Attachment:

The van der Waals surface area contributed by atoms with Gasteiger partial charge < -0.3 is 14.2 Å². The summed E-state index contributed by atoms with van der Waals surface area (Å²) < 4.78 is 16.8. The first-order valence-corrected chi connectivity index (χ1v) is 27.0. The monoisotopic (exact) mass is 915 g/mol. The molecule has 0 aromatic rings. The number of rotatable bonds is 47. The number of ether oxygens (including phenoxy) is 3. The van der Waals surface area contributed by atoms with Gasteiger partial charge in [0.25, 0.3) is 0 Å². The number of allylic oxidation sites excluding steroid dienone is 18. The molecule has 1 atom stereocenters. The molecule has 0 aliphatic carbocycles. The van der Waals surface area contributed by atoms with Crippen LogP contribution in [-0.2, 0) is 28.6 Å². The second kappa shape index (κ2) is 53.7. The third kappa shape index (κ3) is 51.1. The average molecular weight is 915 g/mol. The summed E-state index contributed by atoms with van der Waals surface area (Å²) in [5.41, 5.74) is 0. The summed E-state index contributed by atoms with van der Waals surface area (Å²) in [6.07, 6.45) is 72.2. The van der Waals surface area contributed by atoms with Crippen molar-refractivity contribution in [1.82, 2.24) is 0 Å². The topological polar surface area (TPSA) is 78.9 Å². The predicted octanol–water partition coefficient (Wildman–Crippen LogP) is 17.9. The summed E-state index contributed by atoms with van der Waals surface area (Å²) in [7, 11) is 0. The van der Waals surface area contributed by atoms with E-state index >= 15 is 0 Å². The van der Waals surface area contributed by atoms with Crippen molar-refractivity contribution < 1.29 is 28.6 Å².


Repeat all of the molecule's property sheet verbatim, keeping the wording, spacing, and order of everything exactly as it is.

The van der Waals surface area contributed by atoms with Gasteiger partial charge < -0.3 is 14.2 Å². The summed E-state index contributed by atoms with van der Waals surface area (Å²) < 4.78 is 16.8. The first-order valence-corrected chi connectivity index (χ1v) is 27.0. The monoisotopic (exact) mass is 915 g/mol. The molecule has 0 aromatic rings. The number of rotatable bonds is 47. The number of ether oxygens (including phenoxy) is 3. The van der Waals surface area contributed by atoms with Gasteiger partial charge in [0.25, 0.3) is 0 Å². The number of allylic oxidation sites excluding steroid dienone is 18. The molecule has 1 atom stereocenters. The molecule has 0 aliphatic carbocycles. The van der Waals surface area contributed by atoms with Crippen LogP contribution in [-0.2, 0) is 28.6 Å². The second kappa shape index (κ2) is 53.7. The third kappa shape index (κ3) is 51.1. The average molecular weight is 915 g/mol. The summed E-state index contributed by atoms with van der Waals surface area (Å²) in [5.41, 5.74) is 0. The summed E-state index contributed by atoms with van der Waals surface area (Å²) in [6.07, 6.45) is 72.2. The van der Waals surface area contributed by atoms with Crippen molar-refractivity contribution in [1.82, 2.24) is 0 Å². The topological polar surface area (TPSA) is 78.9 Å². The predicted octanol–water partition coefficient (Wildman–Crippen LogP) is 17.9. The summed E-state index contributed by atoms with van der Waals surface area (Å²) in [7, 11) is 0. The van der Waals surface area contributed by atoms with E-state index >= 15 is 0 Å². The van der Waals surface area contributed by atoms with Crippen molar-refractivity contribution < 1.29 is 28.6 Å².